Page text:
All our family was in despair. My other uncle Volodia, Nick's younger brother, took a car from his job and we rushed for the village. We all were shocked but the news was so lightning-fast that nobody lost his temper -- simply there were no time for that. The road was covered with dirty semi-melted snow, the old battered van nearly drifted in some places, we were cold and silent, -- I became numb as if I was burned inside; no thoughts, nothing -- only total incomprehension... My living uncle felt the same.

At last we reached the place. A disheveled vodka-smelled guy in former-white gown and murky glasses was tired and laconic: -- Show me your IDs... OK, here's your death certificate... Who's his closest relative? You?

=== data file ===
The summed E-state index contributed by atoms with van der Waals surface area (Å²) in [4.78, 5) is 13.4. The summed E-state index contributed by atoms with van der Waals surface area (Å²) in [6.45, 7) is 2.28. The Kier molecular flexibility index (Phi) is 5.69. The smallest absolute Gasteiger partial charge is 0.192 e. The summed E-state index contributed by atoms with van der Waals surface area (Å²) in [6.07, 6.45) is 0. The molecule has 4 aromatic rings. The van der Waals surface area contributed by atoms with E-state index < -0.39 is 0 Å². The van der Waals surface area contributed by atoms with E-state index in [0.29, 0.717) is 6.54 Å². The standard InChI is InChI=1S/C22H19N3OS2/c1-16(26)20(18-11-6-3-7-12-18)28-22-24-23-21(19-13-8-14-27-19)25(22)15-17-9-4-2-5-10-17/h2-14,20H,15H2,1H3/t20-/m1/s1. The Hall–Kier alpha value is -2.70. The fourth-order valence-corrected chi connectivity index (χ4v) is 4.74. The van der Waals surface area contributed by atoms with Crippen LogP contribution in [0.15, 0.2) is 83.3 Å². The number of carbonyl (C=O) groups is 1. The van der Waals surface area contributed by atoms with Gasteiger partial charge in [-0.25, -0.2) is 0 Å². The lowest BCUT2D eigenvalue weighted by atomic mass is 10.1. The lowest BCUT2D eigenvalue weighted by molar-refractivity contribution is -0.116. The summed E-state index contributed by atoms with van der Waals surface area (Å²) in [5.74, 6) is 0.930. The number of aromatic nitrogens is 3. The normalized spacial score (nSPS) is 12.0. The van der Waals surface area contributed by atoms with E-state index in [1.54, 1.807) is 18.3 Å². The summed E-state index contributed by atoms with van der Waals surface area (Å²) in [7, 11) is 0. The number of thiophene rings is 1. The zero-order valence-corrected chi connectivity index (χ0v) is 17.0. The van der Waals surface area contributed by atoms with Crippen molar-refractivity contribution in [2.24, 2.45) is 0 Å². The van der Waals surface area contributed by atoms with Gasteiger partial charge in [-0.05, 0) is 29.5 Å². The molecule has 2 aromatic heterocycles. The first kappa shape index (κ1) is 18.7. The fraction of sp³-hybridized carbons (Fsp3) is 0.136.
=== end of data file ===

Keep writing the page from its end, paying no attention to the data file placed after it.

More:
My pale uncle simply nodded. Then you guys better sniff some nashatyr (liquid ammonia) first, we are out of power for several days and it is smelled in the morgue, you know. By the way, do you have some plastic bags in the car? No? I need it badly; everybody who's coming actually should bring some bags, here in the village you can't find them at all, damn that place... He sniffed nashatyr, began to cough and spit with a curse on the dirty floor. What a life... Stink, no power, no bags... shit ... where I'll keep organs... Well, take a sniff and let's find your Chernobyl-guy.

I hold my breath and entered the hell. Dark, stuffy room, and immovable white-covered silhouettes on the tables. Somewhere you can see protruding leg or drooping hand. No fear at all -- sort of a stupor -- only a passive complicity and waiting for the next life episode to come. And it came.